Almost every day God’s Word challenges me to believe something about God. Not only that, by whatever He says, He is also calling for a change in attitude, words or actions.
By faith Abraham, when called to go to a place he would later receive as his inheritance, obeyed and went, even though he did not know where he was going. (Hebrews 11:8)
Faith does not stand by itself. Abraham believed, and because he believed, he “obeyed and went.” As James wrote,
What good is it, my brothers and sisters, if someone claims to have faith but has no deeds? Can such faith save them? Suppose a brother or a sister is without clothes and daily food. If one of you says to them, “Go in peace; keep warm and well fed,” but does nothing about their physical needs, what good is it? In the same way, faith by itself, if it is not accompanied by action, is dead. But someone will say, “You have faith; I have deeds.” Show me your faith without deeds, and I will show you my faith by my deeds. You believe that there is one God. Good! Even the demons believe that—and shudder. You foolish person, do you want evidence that faith without deeds is useless? Was not our father Abraham considered righteous for what he did when he offered his son Isaac on the altar? You see that his faith and his actions were working together, and his faith was made complete by what he did. And the scripture was fulfilled that says, “Abraham believed God, and it was credited to him as righteousness,” and he was called God’s friend. You see that a person is considered righteous by what they do and not by faith alone. (James 2:14–24)
Jesus also declared the importance of acting on what I believe. He spoke to those who declared they had faith, but were not obedient. However, He added another element — relationship. Works of faith are not works that stand by themselves but are based on a relationship with Jesus Christ.
Not everyone who says to me, ‘Lord, Lord,’ will enter the kingdom of heaven, but only the one who does the will of my Father who is in heaven. Many will say to me on that day, ‘Lord, Lord, did we not prophesy in your name and in your name drive out demons and in your name perform many miracles?’ Then I will tell them plainly, ‘I never knew you. Away from me, you evildoers!’ (Matthew 7:21–23)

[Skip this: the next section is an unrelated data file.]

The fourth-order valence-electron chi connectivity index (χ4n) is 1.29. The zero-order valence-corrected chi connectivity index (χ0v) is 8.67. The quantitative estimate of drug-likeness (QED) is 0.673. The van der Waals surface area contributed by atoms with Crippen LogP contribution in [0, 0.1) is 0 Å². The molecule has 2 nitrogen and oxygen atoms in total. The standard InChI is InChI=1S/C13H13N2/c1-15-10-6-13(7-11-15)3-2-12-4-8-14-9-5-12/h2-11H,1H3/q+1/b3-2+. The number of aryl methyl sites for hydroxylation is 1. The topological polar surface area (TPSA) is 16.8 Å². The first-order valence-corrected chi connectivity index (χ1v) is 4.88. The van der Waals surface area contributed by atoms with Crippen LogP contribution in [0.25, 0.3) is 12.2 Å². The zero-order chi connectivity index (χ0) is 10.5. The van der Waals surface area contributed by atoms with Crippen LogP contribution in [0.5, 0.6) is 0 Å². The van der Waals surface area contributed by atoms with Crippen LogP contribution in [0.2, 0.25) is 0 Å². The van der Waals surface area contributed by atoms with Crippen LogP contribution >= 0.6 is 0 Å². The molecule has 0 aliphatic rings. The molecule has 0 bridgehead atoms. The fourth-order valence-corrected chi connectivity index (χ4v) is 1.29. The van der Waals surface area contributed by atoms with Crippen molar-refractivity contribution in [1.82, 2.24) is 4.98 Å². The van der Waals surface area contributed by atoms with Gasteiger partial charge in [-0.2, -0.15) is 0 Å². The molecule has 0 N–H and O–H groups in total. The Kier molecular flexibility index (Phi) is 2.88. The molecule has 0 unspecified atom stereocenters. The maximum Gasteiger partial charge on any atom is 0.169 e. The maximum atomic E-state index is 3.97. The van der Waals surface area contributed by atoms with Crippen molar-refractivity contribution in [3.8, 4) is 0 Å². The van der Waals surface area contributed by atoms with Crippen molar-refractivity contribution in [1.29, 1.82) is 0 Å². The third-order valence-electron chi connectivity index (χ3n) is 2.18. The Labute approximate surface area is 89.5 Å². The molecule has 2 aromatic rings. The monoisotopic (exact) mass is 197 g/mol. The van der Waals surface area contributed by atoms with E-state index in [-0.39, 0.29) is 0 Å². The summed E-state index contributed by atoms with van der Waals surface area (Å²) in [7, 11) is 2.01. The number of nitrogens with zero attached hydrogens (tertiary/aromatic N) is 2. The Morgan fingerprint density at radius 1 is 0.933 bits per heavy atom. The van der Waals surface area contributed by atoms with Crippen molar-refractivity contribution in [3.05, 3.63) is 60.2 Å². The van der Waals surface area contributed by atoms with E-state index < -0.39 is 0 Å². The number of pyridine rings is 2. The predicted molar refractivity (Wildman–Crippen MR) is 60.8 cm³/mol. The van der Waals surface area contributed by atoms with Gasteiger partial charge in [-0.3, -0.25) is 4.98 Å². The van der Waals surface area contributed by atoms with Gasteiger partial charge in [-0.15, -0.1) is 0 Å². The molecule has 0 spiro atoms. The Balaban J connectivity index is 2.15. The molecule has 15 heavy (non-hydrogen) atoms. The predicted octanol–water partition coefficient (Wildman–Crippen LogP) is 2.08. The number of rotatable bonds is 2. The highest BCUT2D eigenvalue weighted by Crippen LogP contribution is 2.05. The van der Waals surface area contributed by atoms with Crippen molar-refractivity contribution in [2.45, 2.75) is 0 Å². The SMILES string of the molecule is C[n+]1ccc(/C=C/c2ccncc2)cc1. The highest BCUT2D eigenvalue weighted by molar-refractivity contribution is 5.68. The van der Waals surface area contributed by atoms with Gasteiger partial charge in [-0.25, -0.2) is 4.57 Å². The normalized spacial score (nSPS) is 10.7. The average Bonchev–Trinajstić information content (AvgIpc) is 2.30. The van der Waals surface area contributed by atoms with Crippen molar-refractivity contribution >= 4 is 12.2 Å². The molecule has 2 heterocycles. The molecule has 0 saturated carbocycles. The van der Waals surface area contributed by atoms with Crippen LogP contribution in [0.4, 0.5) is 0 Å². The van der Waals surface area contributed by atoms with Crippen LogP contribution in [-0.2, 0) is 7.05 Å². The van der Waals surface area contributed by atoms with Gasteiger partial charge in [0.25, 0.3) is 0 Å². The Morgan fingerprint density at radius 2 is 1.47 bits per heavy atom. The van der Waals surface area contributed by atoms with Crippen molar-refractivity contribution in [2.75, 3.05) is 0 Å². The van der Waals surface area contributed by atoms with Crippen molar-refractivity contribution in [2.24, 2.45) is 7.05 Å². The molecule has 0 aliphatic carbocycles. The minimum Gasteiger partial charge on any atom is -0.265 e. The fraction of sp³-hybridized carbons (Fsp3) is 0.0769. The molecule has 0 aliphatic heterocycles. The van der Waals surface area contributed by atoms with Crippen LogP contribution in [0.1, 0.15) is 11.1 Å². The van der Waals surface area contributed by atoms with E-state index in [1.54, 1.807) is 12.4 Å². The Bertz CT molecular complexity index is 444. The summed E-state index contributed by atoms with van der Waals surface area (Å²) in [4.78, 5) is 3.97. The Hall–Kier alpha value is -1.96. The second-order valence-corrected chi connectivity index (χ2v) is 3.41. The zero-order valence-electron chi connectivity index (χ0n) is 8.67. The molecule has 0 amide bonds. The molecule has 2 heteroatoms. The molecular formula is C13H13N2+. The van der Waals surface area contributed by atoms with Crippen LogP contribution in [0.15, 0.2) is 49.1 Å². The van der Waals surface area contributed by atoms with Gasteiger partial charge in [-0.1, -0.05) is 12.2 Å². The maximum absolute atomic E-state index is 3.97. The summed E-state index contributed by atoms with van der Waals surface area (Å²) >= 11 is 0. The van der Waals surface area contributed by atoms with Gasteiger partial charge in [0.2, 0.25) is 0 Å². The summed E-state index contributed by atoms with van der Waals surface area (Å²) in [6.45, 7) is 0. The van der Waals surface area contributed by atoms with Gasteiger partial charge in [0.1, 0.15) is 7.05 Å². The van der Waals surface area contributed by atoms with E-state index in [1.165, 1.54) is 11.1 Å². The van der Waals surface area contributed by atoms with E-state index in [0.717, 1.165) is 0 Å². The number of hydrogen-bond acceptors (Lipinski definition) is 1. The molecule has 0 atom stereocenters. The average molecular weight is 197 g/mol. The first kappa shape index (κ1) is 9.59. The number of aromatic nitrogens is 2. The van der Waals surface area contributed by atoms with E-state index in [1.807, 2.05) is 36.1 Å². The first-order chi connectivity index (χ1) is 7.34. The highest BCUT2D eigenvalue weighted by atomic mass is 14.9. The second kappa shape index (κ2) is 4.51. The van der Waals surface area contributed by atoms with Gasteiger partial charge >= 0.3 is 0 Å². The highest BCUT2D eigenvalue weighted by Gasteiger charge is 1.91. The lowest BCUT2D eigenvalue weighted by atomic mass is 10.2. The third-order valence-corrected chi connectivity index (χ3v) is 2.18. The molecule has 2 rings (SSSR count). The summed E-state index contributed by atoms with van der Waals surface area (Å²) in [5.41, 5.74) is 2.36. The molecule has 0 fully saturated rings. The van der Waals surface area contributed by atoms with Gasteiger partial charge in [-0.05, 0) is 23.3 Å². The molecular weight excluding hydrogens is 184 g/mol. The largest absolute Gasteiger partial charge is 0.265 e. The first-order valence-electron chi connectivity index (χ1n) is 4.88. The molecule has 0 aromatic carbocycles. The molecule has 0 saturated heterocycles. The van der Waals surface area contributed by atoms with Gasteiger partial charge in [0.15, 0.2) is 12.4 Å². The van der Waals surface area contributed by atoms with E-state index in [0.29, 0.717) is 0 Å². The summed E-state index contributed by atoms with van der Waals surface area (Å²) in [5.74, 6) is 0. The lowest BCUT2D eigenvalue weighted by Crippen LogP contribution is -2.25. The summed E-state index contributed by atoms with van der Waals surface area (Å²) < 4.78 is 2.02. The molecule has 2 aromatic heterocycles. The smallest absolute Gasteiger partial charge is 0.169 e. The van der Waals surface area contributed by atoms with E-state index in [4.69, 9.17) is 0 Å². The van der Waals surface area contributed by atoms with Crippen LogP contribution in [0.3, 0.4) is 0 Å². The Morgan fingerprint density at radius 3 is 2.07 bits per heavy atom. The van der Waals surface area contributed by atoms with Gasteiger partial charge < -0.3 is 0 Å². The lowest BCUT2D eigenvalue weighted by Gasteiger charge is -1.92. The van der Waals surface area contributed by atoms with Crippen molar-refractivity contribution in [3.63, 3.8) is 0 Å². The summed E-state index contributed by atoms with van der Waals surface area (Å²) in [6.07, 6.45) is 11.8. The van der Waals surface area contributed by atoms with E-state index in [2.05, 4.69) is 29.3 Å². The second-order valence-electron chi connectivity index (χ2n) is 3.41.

The framework for obedience is about trusting the God that I know, the One who has revealed Himself to me and invited me into a saving relationship. He is my Heavenly Father and I am His child by adoption, but also His because of new birth, what the Bible calls regeneration. I have been reborn into His family and His kingdom. Good works cannot happen apart from any of these things, at least not the good works that God wants.
No one can do these good works or earn that saving relationship with God by doing good apart from Christ. That relationship must first be there, and it begins because God does something, not me.
For it is by grace you have been saved, through faith—and this is not from yourselves, it is the gift of God—not by works, so that no one can boast. For we are God’s handiwork, created in Christ Jesus to do good works, which God prepared in advance for us to do. (Ephesians 2:8–10)
Abraham responded to the call of God with obedience. God started this man’s life of faith, Abraham didn’t. Yet his acts of obedience proved that God had called him. His faith was no mere verbal declaration but a changed life and a change of life’s direction.
If my life remained the same as before Christ called me, then my lack of response would prove that I didn’t really believe in Him. Not only that, I cannot decide the new course I am to take, even if my decisions looked good on the surface. Following Jesus Christ is about doing what He says, not doing what I think would make me a “good” Christian. Doing what He says happens because I believe His words and commands are true and that He is true and right and good. This is not about being religious, but about a relationship of loving trust.
Jesus, these are basic truths and it is good to be reminded of their reality. Today, You will give me something to do. Doing it is not duty or rote or for show. Obedience happens because You have granted me a clear view of who You are plus the gift of faith to believe what You say. You may ask me to go out or stay in. You may ask me to help someone or to offer something precious to You. You may also ask me to rest and spend this day with family and friends. Whatever this day brings, my desire is to respond to it according to Your Word — and even that desire is from You.